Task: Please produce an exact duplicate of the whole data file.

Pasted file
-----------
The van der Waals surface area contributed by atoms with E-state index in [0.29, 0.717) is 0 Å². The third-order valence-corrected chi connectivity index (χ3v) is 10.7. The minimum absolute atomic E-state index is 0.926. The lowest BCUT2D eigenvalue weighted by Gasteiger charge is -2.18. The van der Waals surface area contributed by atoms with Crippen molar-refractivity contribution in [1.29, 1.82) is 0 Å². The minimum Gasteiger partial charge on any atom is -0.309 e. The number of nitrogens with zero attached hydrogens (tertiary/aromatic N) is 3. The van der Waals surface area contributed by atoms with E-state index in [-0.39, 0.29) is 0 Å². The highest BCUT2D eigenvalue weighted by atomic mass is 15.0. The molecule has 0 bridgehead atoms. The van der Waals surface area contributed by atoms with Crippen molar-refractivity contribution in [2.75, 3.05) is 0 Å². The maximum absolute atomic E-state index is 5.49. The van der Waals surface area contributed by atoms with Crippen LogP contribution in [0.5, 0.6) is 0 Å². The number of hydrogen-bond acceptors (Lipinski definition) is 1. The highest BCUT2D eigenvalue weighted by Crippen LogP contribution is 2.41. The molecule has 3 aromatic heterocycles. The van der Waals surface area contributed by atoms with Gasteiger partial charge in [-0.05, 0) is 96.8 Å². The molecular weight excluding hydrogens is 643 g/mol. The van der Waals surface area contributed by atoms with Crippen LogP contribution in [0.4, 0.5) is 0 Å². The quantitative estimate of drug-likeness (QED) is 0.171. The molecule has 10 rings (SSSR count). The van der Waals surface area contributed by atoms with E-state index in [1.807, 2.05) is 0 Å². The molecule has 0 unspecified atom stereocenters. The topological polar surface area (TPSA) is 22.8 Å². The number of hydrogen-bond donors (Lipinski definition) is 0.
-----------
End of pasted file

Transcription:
The van der Waals surface area contributed by atoms with E-state index in [0.29, 0.717) is 0 Å². The third-order valence-corrected chi connectivity index (χ3v) is 10.7. The minimum absolute atomic E-state index is 0.926. The lowest BCUT2D eigenvalue weighted by Gasteiger charge is -2.18. The van der Waals surface area contributed by atoms with Crippen molar-refractivity contribution in [1.29, 1.82) is 0 Å². The minimum Gasteiger partial charge on any atom is -0.309 e. The number of nitrogens with zero attached hydrogens (tertiary/aromatic N) is 3. The van der Waals surface area contributed by atoms with E-state index in [-0.39, 0.29) is 0 Å². The highest BCUT2D eigenvalue weighted by atomic mass is 15.0. The molecule has 0 bridgehead atoms. The van der Waals surface area contributed by atoms with Crippen molar-refractivity contribution in [2.75, 3.05) is 0 Å². The maximum absolute atomic E-state index is 5.49. The van der Waals surface area contributed by atoms with Crippen LogP contribution in [0.5, 0.6) is 0 Å². The number of hydrogen-bond acceptors (Lipinski definition) is 1. The highest BCUT2D eigenvalue weighted by Crippen LogP contribution is 2.41. The molecule has 3 aromatic heterocycles. The van der Waals surface area contributed by atoms with Gasteiger partial charge in [-0.05, 0) is 96.8 Å². The molecular weight excluding hydrogens is 643 g/mol. The van der Waals surface area contributed by atoms with Crippen LogP contribution in [0.4, 0.5) is 0 Å². The quantitative estimate of drug-likeness (QED) is 0.171. The molecule has 10 rings (SSSR count). The van der Waals surface area contributed by atoms with E-state index in [1.807, 2.05) is 0 Å². The molecule has 0 unspecified atom stereocenters. The topological polar surface area (TPSA) is 22.8 Å². The number of hydrogen-bond donors (Lipinski definition) is 0.